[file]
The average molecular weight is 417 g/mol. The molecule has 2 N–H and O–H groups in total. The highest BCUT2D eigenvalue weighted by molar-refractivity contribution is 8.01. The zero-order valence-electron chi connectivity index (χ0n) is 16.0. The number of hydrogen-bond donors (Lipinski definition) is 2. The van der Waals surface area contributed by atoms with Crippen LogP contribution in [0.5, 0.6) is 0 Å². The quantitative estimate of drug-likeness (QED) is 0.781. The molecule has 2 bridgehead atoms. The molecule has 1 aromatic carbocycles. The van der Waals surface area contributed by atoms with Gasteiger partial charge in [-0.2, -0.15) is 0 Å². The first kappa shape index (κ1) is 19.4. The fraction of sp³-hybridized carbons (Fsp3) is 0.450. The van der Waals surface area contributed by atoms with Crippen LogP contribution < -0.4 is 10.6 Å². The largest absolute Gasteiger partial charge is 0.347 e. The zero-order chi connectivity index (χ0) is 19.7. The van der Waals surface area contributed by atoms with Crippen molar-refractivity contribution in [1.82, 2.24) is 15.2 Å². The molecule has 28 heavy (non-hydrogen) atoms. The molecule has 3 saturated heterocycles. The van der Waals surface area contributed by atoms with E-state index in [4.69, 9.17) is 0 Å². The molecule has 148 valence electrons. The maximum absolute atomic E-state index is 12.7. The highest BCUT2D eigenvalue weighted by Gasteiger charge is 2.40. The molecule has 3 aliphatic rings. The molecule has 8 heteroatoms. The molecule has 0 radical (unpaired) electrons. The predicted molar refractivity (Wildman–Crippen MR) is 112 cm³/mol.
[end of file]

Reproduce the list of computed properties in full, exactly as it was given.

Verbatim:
The average molecular weight is 417 g/mol. The molecule has 2 N–H and O–H groups in total. The highest BCUT2D eigenvalue weighted by molar-refractivity contribution is 8.01. The zero-order valence-electron chi connectivity index (χ0n) is 16.0. The number of hydrogen-bond donors (Lipinski definition) is 2. The van der Waals surface area contributed by atoms with Crippen LogP contribution in [0.5, 0.6) is 0 Å². The quantitative estimate of drug-likeness (QED) is 0.781. The molecule has 2 bridgehead atoms. The molecule has 1 aromatic carbocycles. The van der Waals surface area contributed by atoms with Gasteiger partial charge in [-0.2, -0.15) is 0 Å². The first kappa shape index (κ1) is 19.4. The fraction of sp³-hybridized carbons (Fsp3) is 0.450. The van der Waals surface area contributed by atoms with Crippen LogP contribution < -0.4 is 10.6 Å². The largest absolute Gasteiger partial charge is 0.347 e. The zero-order chi connectivity index (χ0) is 19.7. The van der Waals surface area contributed by atoms with Crippen molar-refractivity contribution in [1.82, 2.24) is 15.2 Å². The molecule has 28 heavy (non-hydrogen) atoms. The molecule has 3 saturated heterocycles. The van der Waals surface area contributed by atoms with E-state index in [4.69, 9.17) is 0 Å². The molecule has 148 valence electrons. The maximum absolute atomic E-state index is 12.7. The highest BCUT2D eigenvalue weighted by Gasteiger charge is 2.40. The molecule has 3 aliphatic rings. The molecule has 8 heteroatoms. The molecule has 0 radical (unpaired) electrons. The predicted molar refractivity (Wildman–Crippen MR) is 112 cm³/mol.